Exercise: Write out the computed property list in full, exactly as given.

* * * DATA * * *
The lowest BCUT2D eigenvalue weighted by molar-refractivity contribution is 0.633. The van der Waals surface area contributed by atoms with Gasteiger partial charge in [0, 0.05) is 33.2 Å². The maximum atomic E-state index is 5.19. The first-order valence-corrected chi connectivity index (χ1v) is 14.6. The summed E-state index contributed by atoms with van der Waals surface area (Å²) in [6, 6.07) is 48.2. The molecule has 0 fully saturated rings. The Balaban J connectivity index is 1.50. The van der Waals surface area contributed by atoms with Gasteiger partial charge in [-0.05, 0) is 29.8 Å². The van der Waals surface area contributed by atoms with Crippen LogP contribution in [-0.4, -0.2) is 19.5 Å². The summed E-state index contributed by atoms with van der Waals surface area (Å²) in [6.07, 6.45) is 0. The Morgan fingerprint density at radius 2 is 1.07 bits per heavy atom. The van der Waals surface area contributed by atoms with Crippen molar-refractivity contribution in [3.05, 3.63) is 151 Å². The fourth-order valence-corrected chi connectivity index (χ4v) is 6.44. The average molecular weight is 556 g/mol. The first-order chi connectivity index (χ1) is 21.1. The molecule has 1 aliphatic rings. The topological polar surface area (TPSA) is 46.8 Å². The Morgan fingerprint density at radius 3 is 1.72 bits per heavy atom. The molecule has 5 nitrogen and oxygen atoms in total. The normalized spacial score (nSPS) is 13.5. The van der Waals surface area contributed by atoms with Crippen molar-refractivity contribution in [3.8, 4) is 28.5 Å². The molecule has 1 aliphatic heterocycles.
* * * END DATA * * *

The lowest BCUT2D eigenvalue weighted by molar-refractivity contribution is 0.633. The van der Waals surface area contributed by atoms with Gasteiger partial charge in [0, 0.05) is 33.2 Å². The maximum atomic E-state index is 5.19. The first-order valence-corrected chi connectivity index (χ1v) is 14.6. The summed E-state index contributed by atoms with van der Waals surface area (Å²) in [6, 6.07) is 48.2. The molecule has 0 fully saturated rings. The Balaban J connectivity index is 1.50. The van der Waals surface area contributed by atoms with Gasteiger partial charge in [-0.05, 0) is 29.8 Å². The van der Waals surface area contributed by atoms with Crippen LogP contribution in [-0.4, -0.2) is 19.5 Å². The summed E-state index contributed by atoms with van der Waals surface area (Å²) in [6.07, 6.45) is 0. The Morgan fingerprint density at radius 2 is 1.07 bits per heavy atom. The van der Waals surface area contributed by atoms with Crippen molar-refractivity contribution in [3.05, 3.63) is 151 Å². The fourth-order valence-corrected chi connectivity index (χ4v) is 6.44. The average molecular weight is 556 g/mol. The first-order chi connectivity index (χ1) is 21.1. The molecule has 1 aliphatic rings. The topological polar surface area (TPSA) is 46.8 Å². The Morgan fingerprint density at radius 3 is 1.72 bits per heavy atom. The molecule has 5 nitrogen and oxygen atoms in total. The normalized spacial score (nSPS) is 13.5. The van der Waals surface area contributed by atoms with Crippen molar-refractivity contribution in [3.8, 4) is 28.5 Å². The molecule has 1 aliphatic heterocycles.